Where in the world is Wagner warlord Prigozhin? At large and in charge, apparently
Late last week, imprisoned Russian opposition leader Alexey Navalny was handed a harsh judgment: After a court hit him with a new 19-year sentence in a penal colony, he was sent immediately to a punishment cell.
It was a stark contrast to the fate of Yevgeny Prigozhin, the head of the Russian mercenary group Wagner. Back in June, Prigozhin led the abortive mutiny that presented the biggest challenge to Russian President Vladimir Putin in over two decades of rule. While Prigozhin’s troops stopped short of Moscow, a furious Putin said in a televised speech that those on the “path of treason” would face punishment. Almost two months later, in the case of the Wagner chief, this simply hasn’t happened.
Clearly, the price for confronting Putin is not fixed. Perhaps more surprisingly, Prigozhin hasn’t even kept a low profile since the June uprising.
Just weeks after the insurrection, Prigozhin popped up on the sidelines of the recent Russia-Africa summit in St. Petersburg, shaking hands with a dignitary from the Central African Republic (CAR).
To be sure, the mercenary boss was not striking a martial pose: While subscribers to his Telegram channel have become accustomed to seeing him in camouflage and tactical gear, Prigozhin was spotted in a polo shirt and mom jeans, cutting a seemingly more mild-mannered figure than in months past.
But pity the poor Russian diplomat who has to explain why Prigozhin – whose forces shot down Russian military aircraft and killed Russian military servicemembers on their march toward the capital – remains at large.
That’s exactly what happened when CNN’s Christiane Amanpour confronted Andrei Kelin, the Russian ambassador to the United Kingdom, about the bizarre spectacle of Prigozhin’s post-mutiny appearance.
Wagner’s insurrection, Kelin conceded, might constitute a form of “high treason.” But the ambassador went on to explain that Putin has decided to let bygones be bygones.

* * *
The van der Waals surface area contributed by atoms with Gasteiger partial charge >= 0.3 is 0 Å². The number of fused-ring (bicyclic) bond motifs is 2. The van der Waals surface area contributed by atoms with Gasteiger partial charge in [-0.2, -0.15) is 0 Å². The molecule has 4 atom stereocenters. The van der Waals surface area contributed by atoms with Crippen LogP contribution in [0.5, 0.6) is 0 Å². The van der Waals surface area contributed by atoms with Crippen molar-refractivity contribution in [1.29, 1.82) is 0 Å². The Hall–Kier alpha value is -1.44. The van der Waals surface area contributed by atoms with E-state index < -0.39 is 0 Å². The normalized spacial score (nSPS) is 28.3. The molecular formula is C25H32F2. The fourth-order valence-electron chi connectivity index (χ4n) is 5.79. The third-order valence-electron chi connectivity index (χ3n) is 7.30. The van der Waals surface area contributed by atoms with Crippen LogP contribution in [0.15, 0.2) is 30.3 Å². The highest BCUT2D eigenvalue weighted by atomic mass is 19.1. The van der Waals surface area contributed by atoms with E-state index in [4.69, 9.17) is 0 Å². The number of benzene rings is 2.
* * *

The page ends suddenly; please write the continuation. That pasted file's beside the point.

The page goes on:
“The president has qualified it when it has started, then it was all over,” Kelin said. “Now he’s traveling someplace, so we do recognize some hero deeds by Wagner groups,” alluding to Wagner’s apparent battlefield successes around the eastern Ukrainian city of Bakhmut.
Amanpour, however, pressed Kelin further.
“What I would like to understand, why is it that people like (jailed dissident Vladimir) Kara-Murza, the intellectual, others, Navalny are in jail for verbally protesting and disagreeing with the Russian government, but… Prigozhin, who tried to commit a coup against the Kremlin, maybe even against the President himself – an armed coup – is still wandering around free in Russia? He was photographed meeting with African leaders during this week’s summit in St. Petersburg, why is he not in jail for treason?”
Kelin evaded at first, saying he didn’t recall that Russian soldiers died during the Wagner mutiny. Pressed by Amanpour, Kelin conceded that he had no explanation. Longtime observers, too, are searching for explanations about Prigozhin’s future.
Experts believe that the Wagner boss still has value to Putin, even though the stature of both men has diminished.
“Prigozhin’s stock with the Kremlin has clearly taken a hit,” said Candace Rondeaux, director of Future Frontlines, an open source intelligence service at the think tank New America. “But since Putin lost even more stock after the mutiny it seems he believes some utility remains in keeping Prigozhin around.”
Prigozhin’s business acumen – and his skill at concealing commercial gains through an opaque network of front companies and offshore operations – are an asset for Putin’s Russia, which has been hit by sweeping Western economic sanctions, Rondeaux said.